logo_ciam_en-01.jpg   Central Institute of Aviation Motors

Since its establishment in 1930, the Institute was involved in the development of all Russian aircraft engines. A number of world-leading research schools were established in CIAM. The activity of these schools have determined aviation motor industry development trends for many decades to come. CIAM's history can be divided into several main stages.

1930 – 1935. Formation

It was the period of the Institute and the Soviet aircraft industry formation as a whole. CIAM consolidated the country's engineering effort in the aircraft engine construction industry. Design departments were established to conduct the whole cycle of aircraft engines development. In these years, Institute had developed M-34, the most powerful Soviet aircraft engine at that time, which provided a series of heroic missions by Gromov and Chkalov crews, including a flight to the USA via the North Pole, as well as the AN-1 aircraft diesel engine. Later these technologies were used in the process of famous B-2 development, the engine of the T-34 universal battle tank.

1935 – 1945. HR forge

The Institution proceeds from the individual engines design to research of general engine development issues, i.e.  engine working cycle, mechanical strength, control system, fuel supply, superchargers, and variable pitch propellers. Design projects are transferred to new engine construction departments most of them managed by the Institute employees. A special issue is the CIAM work is improving engine power and altitude performance during the World War II, which resulted in gaining qualitative superiority of Soviet aircraft motor industry over the German one.

1945 – 1953. Jet aviation development

This period began with the study and examination of the trophy German Jumo 004 at CIAM's test rigs and capped with the development of the AM-3, the most powerful jet engine in the world at that time.

1953 – 1970. Higher, farther, faster

Jet aviation enters a period of rapid development, with 2nd and 3rd generation turbojet engines being the basis. During these years CIAM researchers participated in the development of such highlights as the NK-12, which is still the most powerful turboprop engine in the world, and the R11F-300 afterburning turbojet engine. The most important event of this period is the establishment in 1953 of the CIAM Research and Test Center, Europe's largest experimental facility for aircraft engine development in Turayevo near Moscow. By 1991, over 900 engines were tested at CIAM's Test Center.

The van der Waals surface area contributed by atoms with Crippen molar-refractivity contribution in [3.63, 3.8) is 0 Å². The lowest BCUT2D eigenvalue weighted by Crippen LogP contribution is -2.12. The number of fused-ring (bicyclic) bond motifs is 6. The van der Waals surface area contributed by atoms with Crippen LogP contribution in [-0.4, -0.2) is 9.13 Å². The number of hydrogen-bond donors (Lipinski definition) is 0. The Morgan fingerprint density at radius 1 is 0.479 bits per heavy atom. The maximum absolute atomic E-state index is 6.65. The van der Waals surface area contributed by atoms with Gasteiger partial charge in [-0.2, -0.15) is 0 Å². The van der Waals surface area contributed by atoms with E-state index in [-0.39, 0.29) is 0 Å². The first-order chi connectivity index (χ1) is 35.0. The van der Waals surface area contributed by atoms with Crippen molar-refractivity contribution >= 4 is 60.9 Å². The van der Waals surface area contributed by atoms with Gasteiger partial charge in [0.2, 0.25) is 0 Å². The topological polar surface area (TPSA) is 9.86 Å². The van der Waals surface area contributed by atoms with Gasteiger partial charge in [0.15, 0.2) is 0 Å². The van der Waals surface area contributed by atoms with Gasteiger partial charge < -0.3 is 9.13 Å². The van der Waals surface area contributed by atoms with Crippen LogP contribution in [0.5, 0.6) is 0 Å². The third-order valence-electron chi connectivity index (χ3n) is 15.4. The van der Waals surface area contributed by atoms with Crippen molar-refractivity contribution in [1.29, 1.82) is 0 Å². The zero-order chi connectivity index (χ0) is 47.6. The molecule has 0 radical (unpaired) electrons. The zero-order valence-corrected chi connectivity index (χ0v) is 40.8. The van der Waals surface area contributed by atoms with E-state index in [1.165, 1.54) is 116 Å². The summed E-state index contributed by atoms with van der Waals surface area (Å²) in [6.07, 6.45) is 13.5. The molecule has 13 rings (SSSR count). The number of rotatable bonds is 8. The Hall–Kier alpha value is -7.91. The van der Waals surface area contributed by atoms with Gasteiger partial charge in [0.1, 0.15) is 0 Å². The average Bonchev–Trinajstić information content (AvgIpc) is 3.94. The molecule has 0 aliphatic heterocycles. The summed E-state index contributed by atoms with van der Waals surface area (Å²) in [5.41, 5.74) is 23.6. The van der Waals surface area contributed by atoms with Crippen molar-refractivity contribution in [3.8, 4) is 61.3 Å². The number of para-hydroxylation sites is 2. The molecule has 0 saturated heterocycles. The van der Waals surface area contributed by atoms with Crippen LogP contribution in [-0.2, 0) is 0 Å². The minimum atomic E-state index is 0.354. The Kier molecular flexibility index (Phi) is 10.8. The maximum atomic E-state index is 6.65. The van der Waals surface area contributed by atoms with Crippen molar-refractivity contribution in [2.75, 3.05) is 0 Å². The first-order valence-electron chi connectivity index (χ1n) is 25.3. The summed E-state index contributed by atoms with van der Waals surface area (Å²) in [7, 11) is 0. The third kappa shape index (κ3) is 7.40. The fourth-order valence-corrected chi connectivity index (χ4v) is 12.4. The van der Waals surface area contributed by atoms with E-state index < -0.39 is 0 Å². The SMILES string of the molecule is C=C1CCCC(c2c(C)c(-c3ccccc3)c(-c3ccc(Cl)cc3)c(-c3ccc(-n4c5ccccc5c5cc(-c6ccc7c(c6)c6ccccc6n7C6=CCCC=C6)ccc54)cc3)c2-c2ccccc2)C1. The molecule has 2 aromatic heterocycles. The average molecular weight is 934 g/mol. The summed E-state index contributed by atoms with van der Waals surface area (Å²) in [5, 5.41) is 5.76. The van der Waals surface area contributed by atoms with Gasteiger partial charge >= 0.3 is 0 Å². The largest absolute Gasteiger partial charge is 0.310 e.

1970 – 1989. Golden age

The Soviet aviation is on the rise, reaching and often exceeding the overall world's level in virtually any area.

1989 – 2000. On the turn of the Century

A hard time for the country and for the Institute as well. The new economic situation raised the issue of the industry survival. Thanks to the employees' devotion and the management's insistence, CIAM's main competences were not only retained, but also improved according to the imperative of the time. This is a period the CIAM's international cooperation growth.

2000 – nowadays. Technologies of the future

The period of overcoming the crisis consequences. The PD-14, Russia's first 5th generation aircraft engine, became the symbol of the industry’s revival. CIAM researchers are commencing their efforts on creating technological advance foundation as for this engine and so for other perspectives up to 2050.

CIAM's role as the industry's leading research institution is based not on its official status only, but on scientific prestige too what cannot be stated by any normative act. Latter is the result of long-term activity of thousands of people, whose names had made famous Russian science and engineering. Among them there are academicians, general and principal designers of leading design firms, such as V. Avduyevsky, S. Balandin, A. Bessonov, V. Dobrynin, V. Dollezhal, K. Zhdanov, M. Keldysh, V. Klimov, P. Kolesov, V. Konstantinov, S. Kosberg, A. Lyulka, N. Metskhvarishvili, A. Mikulin, G. Petrov, G. Svischev, L. Sedov, S. Serensen, B. Stechkin, S. Tumansky, E. Urmin, V. Uvarov, O. Favorsky, A. Charomsky, V. Chelomey, G. Cherny, A. Shvetsov, and V. Yakovlev.

CIAM's history is an integral part of the world's aviation history.